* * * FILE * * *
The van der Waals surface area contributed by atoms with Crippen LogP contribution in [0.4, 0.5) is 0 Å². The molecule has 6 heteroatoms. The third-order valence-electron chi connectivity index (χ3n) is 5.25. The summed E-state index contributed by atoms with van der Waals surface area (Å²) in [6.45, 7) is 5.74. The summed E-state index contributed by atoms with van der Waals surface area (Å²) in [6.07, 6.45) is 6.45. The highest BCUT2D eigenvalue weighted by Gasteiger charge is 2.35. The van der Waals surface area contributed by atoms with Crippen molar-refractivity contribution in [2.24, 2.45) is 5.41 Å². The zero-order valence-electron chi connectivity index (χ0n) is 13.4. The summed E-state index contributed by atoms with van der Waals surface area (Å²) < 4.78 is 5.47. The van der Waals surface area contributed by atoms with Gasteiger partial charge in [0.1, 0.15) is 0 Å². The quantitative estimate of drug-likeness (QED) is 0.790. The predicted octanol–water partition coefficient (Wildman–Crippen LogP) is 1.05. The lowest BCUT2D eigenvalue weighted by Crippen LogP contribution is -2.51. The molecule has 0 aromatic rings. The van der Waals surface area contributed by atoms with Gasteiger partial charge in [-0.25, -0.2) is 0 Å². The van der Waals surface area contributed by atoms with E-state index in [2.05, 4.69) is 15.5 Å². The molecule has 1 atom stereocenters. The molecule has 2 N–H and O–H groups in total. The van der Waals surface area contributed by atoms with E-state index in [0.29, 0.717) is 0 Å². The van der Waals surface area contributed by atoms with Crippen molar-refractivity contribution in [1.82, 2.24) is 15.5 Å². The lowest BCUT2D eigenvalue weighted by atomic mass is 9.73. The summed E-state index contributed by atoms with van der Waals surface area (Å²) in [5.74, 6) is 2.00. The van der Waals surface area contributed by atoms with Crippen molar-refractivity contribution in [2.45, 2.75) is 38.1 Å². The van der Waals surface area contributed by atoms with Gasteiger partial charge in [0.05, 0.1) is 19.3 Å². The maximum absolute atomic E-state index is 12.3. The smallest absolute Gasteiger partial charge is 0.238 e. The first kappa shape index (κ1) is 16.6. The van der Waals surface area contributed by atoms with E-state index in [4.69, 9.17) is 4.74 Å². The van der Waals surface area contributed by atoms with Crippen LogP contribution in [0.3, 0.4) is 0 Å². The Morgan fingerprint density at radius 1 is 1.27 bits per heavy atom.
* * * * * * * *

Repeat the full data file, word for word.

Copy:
The van der Waals surface area contributed by atoms with Crippen LogP contribution in [0.4, 0.5) is 0 Å². The molecule has 6 heteroatoms. The third-order valence-electron chi connectivity index (χ3n) is 5.25. The summed E-state index contributed by atoms with van der Waals surface area (Å²) in [6.45, 7) is 5.74. The summed E-state index contributed by atoms with van der Waals surface area (Å²) in [6.07, 6.45) is 6.45. The highest BCUT2D eigenvalue weighted by Gasteiger charge is 2.35. The van der Waals surface area contributed by atoms with Crippen molar-refractivity contribution in [2.24, 2.45) is 5.41 Å². The zero-order valence-electron chi connectivity index (χ0n) is 13.4. The summed E-state index contributed by atoms with van der Waals surface area (Å²) < 4.78 is 5.47. The van der Waals surface area contributed by atoms with Gasteiger partial charge in [0.1, 0.15) is 0 Å². The quantitative estimate of drug-likeness (QED) is 0.790. The predicted octanol–water partition coefficient (Wildman–Crippen LogP) is 1.05. The lowest BCUT2D eigenvalue weighted by Crippen LogP contribution is -2.51. The molecule has 0 aromatic rings. The van der Waals surface area contributed by atoms with Gasteiger partial charge in [-0.25, -0.2) is 0 Å². The van der Waals surface area contributed by atoms with E-state index in [2.05, 4.69) is 15.5 Å². The molecule has 1 atom stereocenters. The molecule has 2 N–H and O–H groups in total. The van der Waals surface area contributed by atoms with E-state index in [0.29, 0.717) is 0 Å². The van der Waals surface area contributed by atoms with Crippen molar-refractivity contribution in [1.82, 2.24) is 15.5 Å². The lowest BCUT2D eigenvalue weighted by atomic mass is 9.73. The summed E-state index contributed by atoms with van der Waals surface area (Å²) in [5.74, 6) is 2.00. The van der Waals surface area contributed by atoms with Crippen molar-refractivity contribution in [2.45, 2.75) is 38.1 Å². The van der Waals surface area contributed by atoms with Gasteiger partial charge in [0.05, 0.1) is 19.3 Å². The maximum absolute atomic E-state index is 12.3. The smallest absolute Gasteiger partial charge is 0.238 e. The first kappa shape index (κ1) is 16.6. The van der Waals surface area contributed by atoms with E-state index in [4.69, 9.17) is 4.74 Å². The van der Waals surface area contributed by atoms with Crippen LogP contribution in [0.3, 0.4) is 0 Å². The Morgan fingerprint density at radius 1 is 1.27 bits per heavy atom.